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POLITICS

Interview with LDP chief on Amari’s resignation, politics, economy, constitution, election

(Sankei: February 1, 2016 – p. 5)

 

 Interview with LDP Secretary General Sadakazu Tanigaki; compiled by Mayumi Toyoda, Shigeyuki Mizuuchi

 

 When I heard that Economic Revitalization Minister Akira Amari had resigned, I called up Prime Minister Shinzo Abe and told him: “That must have been a painful decision for you.” Mr. Amari was the driving force behind Abenomics and he made great achievements in the TPP negotiations. The TPP agreement will be signed on Feb. 4. There is no time to lose in pushing the TPP forward while obtaining the people’s understanding.

 

 Since what happened could not be helped, as the secretary general, I would like to consolidate the ruling parties to make sure that there will be no delay in our work. The voting age will be lowered to 18 this year. We must also make sure that “politics and money” issues will not instill distrust of politics in the younger generation.

 

 This year, our top priority is to win the House of Councillors election for the sake of political stability.

 

 We have been talking about a political system that enables change of administration for more than 25 years and one of the results was the three years and three months of Democratic Party of Japan (DPJ) administration under Yukio Hatoyama, Naoto Kan, and Yoshihiko Noda.

 

 A former DPJ Diet member (former Deputy Chief Cabinet Secretary Koji Matsui) once said that “everything the three prime ministers did was wrong.” I agree with him completely. The people have absolutely no idea what the DPJ is trying to do. The opposition is still seriously divided even today under the House of Representatives election system based on single-seat districts. It will be difficult for them to make their presence felt for some time to come. Therefore, we will have to be the ones to establish a stable political system.

 

 A virtuous economic cycle is taking shape, but there are still factors of uncertainty, such as fluctuations in stock prices. With the U.S., the leading economic power, moving toward monetary tightening, people are beginning to worry if the money circulating in the world is safe. At times like this, sudden withdrawal of money from the economically weak countries happens about once in a decade or so. Such is the situation right now. China’s economic system is also an issue. While there is no problem with Japan’s real economy, we need to be careful.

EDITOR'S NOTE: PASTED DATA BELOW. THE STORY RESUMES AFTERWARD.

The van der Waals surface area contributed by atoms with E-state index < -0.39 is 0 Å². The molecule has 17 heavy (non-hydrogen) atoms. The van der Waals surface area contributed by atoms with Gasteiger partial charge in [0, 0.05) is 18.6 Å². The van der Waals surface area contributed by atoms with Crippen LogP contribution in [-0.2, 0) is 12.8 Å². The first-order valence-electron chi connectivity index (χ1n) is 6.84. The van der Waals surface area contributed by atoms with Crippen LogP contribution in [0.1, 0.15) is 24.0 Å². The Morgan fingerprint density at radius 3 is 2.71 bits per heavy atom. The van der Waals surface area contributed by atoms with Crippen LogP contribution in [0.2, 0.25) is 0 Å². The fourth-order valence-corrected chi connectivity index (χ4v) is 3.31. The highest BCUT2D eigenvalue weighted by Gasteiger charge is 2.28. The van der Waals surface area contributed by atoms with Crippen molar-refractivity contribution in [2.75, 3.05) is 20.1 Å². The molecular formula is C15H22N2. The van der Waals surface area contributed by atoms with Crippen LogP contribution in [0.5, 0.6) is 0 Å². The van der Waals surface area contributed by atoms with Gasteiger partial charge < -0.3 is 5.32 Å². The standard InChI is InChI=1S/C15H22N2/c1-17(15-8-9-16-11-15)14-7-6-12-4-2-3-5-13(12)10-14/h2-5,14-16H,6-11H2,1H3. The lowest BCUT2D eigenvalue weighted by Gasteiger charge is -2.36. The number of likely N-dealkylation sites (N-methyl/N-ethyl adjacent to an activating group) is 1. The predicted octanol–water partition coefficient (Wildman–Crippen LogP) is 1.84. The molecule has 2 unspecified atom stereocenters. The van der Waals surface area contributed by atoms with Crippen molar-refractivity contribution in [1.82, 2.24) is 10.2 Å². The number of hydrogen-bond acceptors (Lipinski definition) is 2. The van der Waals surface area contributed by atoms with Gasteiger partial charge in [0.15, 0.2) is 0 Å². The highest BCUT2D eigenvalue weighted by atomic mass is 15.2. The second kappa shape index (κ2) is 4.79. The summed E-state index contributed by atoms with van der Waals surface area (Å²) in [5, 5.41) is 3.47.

While employment is expanding in Japan, this has yet to trigger expansion of consumption. People are anxious about the future, so this needs to be addressed. The idea of “realizing a society of dynamic engagement of all citizens” is meant to mitigate concerns in real life and convey the message that “Japan is doing fine.” Political stability is also important in order to be able to implement such policies.

 

 Some are mulling joining hands with the Initiatives from Osaka (Osaka Ishin no Kai)

 to secure a two-thirds majority in both houses of the Diet required for submitting motions for constitutional amendment. This will effectively make it impossible for the LDP candidates in Osaka to fight in the election. As the secretary general, I see flirting with Osaka Ishin to be a problem for the election campaign.

 

 The LDP has advocated promulgating a constitution on its own initiative since its founding. However, in reality, the Japanese people have no experience in drafting a constitution. The Japanese constitution, as it is, is very rigid. For example, even if all the requirements for submitting revisions are met and a referendum is held, there is no next step if they are rejected by the people. This will result in confusion. Therefore, the realistic thing to do is to start with provisions that everyone believes to be defective.

 

 To avoid a situation like that, constitutional revision should actually involve the number one opposition party. However, DPJ leader Katsuya Okada says his party will not talk with a prime minister who has no understanding of constitutionalism. Mr. Okada is very stubborn. That is why people began talking about working with Osaka Ishin to secure a two-thirds majority. I think this is also aimed at putting pressure on Mr. Okada.

 

 An experts’ panel was asked to deal with Lower House election reform because the political parties could not agree. Basically, we need to respect their recommendations. We must stop holding elections that may be pronounced by the courts to be “unconstitutional” or “invalid.” We would like to deliberate on reforms speedily and aim at submitting legal revisions to the current Diet session as much as possible.

 

 The LDP has been calling for the reduction of Lower House seats. The problem is Japan is in a process of population decline. Even if we tweak the system all the time, disparity in the value of one vote will still occur. If we reduce the number of seats too much, there will be extreme disparity and the system will become inflexible. What do we do about these issues?

 

 There has been talk about holding simultaneous Upper and Lower House elections recently and the standard answer is: “This is the Prime Minister’s prerogative.” However, barely a year has passed since the last Lower House election. This is a situation that is very different from if I am asked, “How about dissolving the Diet when there is only one year left in the [Lower House members’] term of office?” While I will tell you we need to be prepared for an election at all times, I don’t think this is the right time for a ruling party secretary general to be talking about Diet dissolution.

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